Subordinated Debt vs. Senior Debt: An Overview
The difference between subordinated debt and senior debt is the priority in which the debt claims are paid by a firm in bankruptcy or liquidation. If a company has both subordinated debt and senior debt and has to file for bankruptcy or face liquidation, the senior debt is paid back before the subordinated debt. Once the senior debt is completely paid back, the company then repays the subordinated debt.
- Subordinated debt and senior debt differ in terms of where they rank in priority in the event the debt claims are paid by a firm facing bankruptcy or liquidation.
- Subordinated debt, or junior debt, is less of a priority than senior debt, in terms of repayments.
- Senior debt is often secured and therefore more likely to be paid back, while subordinated debt is not secured and therefore more of a risk.
With subordinated debt, there is the risk that a company is not able to pay back its subordinated, or junior, debt if it uses what money it does have during liquidation to pay senior debt holders. Therefore, it's often considered more advantageous for a lender to own a claim on a company's senior debt than on subordinated debt.
Senior debt is often secured. Secured debt is debt secured by the assets or other collateral of a company and can include having liens and claims on certain assets.
When a company files for bankruptcy, the issuers of senior debt, which are typically bondholders or banks that have issued revolving lines of credit, have the best chance of getting repaid. After them, next in line are junior debt holders, preferred stockholders, and common stockholders, in some cases by selling collateral that has been held for debt repayment.
Subordinated Debt vs. Senior Debt Example
If a company files for bankruptcy, the bankruptcy courts prioritize the outstanding loans in which the company's liquidated assets are used to repay.
Any debt that has a lesser priority over other forms of debt is considered subordinated debt. Any debt with higher priority over other forms of debt is considered senior debt.
For example, a company has debt A that totals $1 million and debt B that totals $500,000. Debt A is senior debt and debt B is subordinated debt. If the company needs to file for bankruptcy, it is required to liquidate all of its assets to repay the debt. If the company's assets are liquidated for $1.25 million, it first needs to pay off the $1 million amount of its senior debt A. The remaining subordinated debt B is only half repaid due to the lack of money.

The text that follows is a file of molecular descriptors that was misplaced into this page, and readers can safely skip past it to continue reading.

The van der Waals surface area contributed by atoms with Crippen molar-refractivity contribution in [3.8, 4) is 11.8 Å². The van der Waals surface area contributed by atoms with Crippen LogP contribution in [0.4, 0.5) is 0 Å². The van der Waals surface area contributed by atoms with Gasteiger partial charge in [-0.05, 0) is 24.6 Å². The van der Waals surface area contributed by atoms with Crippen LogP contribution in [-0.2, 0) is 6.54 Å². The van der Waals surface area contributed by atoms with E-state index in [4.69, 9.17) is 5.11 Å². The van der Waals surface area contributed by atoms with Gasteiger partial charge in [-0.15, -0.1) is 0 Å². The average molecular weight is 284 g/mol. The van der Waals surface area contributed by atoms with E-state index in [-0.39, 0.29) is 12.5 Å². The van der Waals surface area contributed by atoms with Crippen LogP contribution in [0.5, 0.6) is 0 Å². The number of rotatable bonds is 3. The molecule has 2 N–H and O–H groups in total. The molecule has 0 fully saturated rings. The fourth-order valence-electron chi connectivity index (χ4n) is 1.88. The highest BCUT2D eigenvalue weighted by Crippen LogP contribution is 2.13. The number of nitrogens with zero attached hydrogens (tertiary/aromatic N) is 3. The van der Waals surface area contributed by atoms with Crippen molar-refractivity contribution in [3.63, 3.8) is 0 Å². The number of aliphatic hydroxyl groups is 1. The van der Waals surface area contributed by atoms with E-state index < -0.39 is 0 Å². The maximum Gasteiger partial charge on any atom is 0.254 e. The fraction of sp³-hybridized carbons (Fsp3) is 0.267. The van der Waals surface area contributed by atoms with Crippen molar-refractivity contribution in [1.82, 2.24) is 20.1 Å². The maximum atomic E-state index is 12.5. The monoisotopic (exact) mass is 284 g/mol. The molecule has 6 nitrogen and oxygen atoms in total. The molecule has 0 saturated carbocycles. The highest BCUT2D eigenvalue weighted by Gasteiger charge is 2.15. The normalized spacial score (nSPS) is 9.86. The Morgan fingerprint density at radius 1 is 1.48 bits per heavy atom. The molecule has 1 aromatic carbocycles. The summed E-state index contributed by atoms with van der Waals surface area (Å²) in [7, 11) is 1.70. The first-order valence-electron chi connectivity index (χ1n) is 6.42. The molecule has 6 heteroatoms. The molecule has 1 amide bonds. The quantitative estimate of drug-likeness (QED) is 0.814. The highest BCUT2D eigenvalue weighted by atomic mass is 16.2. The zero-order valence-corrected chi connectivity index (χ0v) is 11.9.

Senior debt has the highest priority and therefore the lowest risk. Thus, this type of debt typically carries or offers lower interest rates. Meanwhile, subordinated debt carries higher interest rates given its lower priority during payback.
Senior debt is generally funded by banks. The banks take the lower risk senior status in the repayment order because they can generally afford to accept a lower rate given their low-cost source of funding from deposit and savings accounts. In addition, regulators advocate for banks to maintain a lower risk loan portfolio.
Subordinated debt is any debt that falls under, or behind, senior debt. However, subordinated debt does have priority over preferred and common equity. Examples of subordinated debt include mezzanine debt, which is debt that also includes an investment. Additionally, asset-backed securities generally have a subordinated feature, where some tranches are considered subordinate to senior tranches. Asset-backed securities are financial securities collateralized by a pool of assets including loans, leases, credit card debt, royalties, or receivables. Tranches are portions of debt or securities that have been designed to divide risk or group characteristics so that they can be marketable to different investors.
One of the benefactors of subordinated debt is banks. Banks generally raise subordinated debt when rates on these loans are lower than other forms of raising capital. This comes as many banks are considered low-risk, given the increased regulatory scrutiny since the financial crisis of 2008–2009. Subordinated debt has become a relatively easy way for banks to meet capital requirements without having to dilute their shareholder base by raising capital.